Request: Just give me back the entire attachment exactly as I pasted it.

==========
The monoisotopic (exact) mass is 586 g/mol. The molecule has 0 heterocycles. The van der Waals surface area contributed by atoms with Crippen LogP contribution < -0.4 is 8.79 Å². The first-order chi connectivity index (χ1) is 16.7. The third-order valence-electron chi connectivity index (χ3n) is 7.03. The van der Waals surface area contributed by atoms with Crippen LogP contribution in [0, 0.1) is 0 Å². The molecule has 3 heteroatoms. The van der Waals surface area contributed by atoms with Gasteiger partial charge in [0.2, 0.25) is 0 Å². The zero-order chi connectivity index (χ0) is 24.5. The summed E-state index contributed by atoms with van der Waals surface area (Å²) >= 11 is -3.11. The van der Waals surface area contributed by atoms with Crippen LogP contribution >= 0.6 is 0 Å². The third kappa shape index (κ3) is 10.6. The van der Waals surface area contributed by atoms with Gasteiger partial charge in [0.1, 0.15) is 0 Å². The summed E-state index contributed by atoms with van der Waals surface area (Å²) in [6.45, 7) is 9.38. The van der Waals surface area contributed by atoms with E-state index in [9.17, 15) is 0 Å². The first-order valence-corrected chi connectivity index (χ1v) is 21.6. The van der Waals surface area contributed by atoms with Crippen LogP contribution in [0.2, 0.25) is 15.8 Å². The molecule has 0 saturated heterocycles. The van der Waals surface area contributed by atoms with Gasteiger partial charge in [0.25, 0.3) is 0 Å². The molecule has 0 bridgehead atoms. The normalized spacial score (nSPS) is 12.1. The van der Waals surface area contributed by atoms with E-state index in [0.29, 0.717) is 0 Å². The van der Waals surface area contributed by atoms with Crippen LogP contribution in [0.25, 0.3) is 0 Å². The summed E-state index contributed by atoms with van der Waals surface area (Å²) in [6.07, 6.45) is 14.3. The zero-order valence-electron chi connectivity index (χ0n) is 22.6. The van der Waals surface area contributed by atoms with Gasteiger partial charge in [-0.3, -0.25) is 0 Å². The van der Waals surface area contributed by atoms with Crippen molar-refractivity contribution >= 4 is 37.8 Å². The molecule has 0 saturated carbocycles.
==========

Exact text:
The monoisotopic (exact) mass is 586 g/mol. The molecule has 0 heterocycles. The van der Waals surface area contributed by atoms with Crippen LogP contribution < -0.4 is 8.79 Å². The first-order chi connectivity index (χ1) is 16.7. The third-order valence-electron chi connectivity index (χ3n) is 7.03. The van der Waals surface area contributed by atoms with Crippen LogP contribution in [0, 0.1) is 0 Å². The molecule has 3 heteroatoms. The van der Waals surface area contributed by atoms with Gasteiger partial charge in [0.2, 0.25) is 0 Å². The zero-order chi connectivity index (χ0) is 24.5. The summed E-state index contributed by atoms with van der Waals surface area (Å²) >= 11 is -3.11. The van der Waals surface area contributed by atoms with Crippen LogP contribution >= 0.6 is 0 Å². The third kappa shape index (κ3) is 10.6. The van der Waals surface area contributed by atoms with Gasteiger partial charge in [0.1, 0.15) is 0 Å². The summed E-state index contributed by atoms with van der Waals surface area (Å²) in [6.45, 7) is 9.38. The van der Waals surface area contributed by atoms with E-state index in [9.17, 15) is 0 Å². The first-order valence-corrected chi connectivity index (χ1v) is 21.6. The van der Waals surface area contributed by atoms with Crippen LogP contribution in [0.2, 0.25) is 15.8 Å². The molecule has 0 saturated heterocycles. The van der Waals surface area contributed by atoms with Gasteiger partial charge in [0.25, 0.3) is 0 Å². The molecule has 0 bridgehead atoms. The normalized spacial score (nSPS) is 12.1. The van der Waals surface area contributed by atoms with E-state index in [0.29, 0.717) is 0 Å². The van der Waals surface area contributed by atoms with Crippen LogP contribution in [0.25, 0.3) is 0 Å². The summed E-state index contributed by atoms with van der Waals surface area (Å²) in [6.07, 6.45) is 14.3. The zero-order valence-electron chi connectivity index (χ0n) is 22.6. The van der Waals surface area contributed by atoms with Gasteiger partial charge in [-0.3, -0.25) is 0 Å². The van der Waals surface area contributed by atoms with Crippen molar-refractivity contribution >= 4 is 37.8 Å². The molecule has 0 saturated carbocycles.